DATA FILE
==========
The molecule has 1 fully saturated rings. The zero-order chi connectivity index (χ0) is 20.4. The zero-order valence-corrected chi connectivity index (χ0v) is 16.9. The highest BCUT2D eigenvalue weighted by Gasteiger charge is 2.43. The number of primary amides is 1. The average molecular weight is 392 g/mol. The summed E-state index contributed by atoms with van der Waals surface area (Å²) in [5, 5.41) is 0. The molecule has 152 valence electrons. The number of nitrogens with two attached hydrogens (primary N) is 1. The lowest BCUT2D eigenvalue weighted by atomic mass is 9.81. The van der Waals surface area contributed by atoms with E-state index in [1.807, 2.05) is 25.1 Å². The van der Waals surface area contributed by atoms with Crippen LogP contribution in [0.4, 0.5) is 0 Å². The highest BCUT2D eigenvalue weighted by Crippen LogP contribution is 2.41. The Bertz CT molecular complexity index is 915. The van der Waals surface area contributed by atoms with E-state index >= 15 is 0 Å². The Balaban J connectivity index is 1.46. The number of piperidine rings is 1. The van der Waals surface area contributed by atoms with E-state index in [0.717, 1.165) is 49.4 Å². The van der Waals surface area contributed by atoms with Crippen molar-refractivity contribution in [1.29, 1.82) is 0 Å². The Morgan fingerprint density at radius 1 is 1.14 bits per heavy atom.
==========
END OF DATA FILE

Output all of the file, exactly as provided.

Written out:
The molecule has 1 fully saturated rings. The zero-order chi connectivity index (χ0) is 20.4. The zero-order valence-corrected chi connectivity index (χ0v) is 16.9. The highest BCUT2D eigenvalue weighted by Gasteiger charge is 2.43. The number of primary amides is 1. The average molecular weight is 392 g/mol. The summed E-state index contributed by atoms with van der Waals surface area (Å²) in [5, 5.41) is 0. The molecule has 152 valence electrons. The number of nitrogens with two attached hydrogens (primary N) is 1. The lowest BCUT2D eigenvalue weighted by atomic mass is 9.81. The van der Waals surface area contributed by atoms with E-state index in [1.807, 2.05) is 25.1 Å². The van der Waals surface area contributed by atoms with Crippen LogP contribution in [0.4, 0.5) is 0 Å². The highest BCUT2D eigenvalue weighted by Crippen LogP contribution is 2.41. The Bertz CT molecular complexity index is 915. The van der Waals surface area contributed by atoms with E-state index >= 15 is 0 Å². The Balaban J connectivity index is 1.46. The number of piperidine rings is 1. The van der Waals surface area contributed by atoms with E-state index in [0.717, 1.165) is 49.4 Å². The van der Waals surface area contributed by atoms with Crippen molar-refractivity contribution in [1.29, 1.82) is 0 Å². The Morgan fingerprint density at radius 1 is 1.14 bits per heavy atom.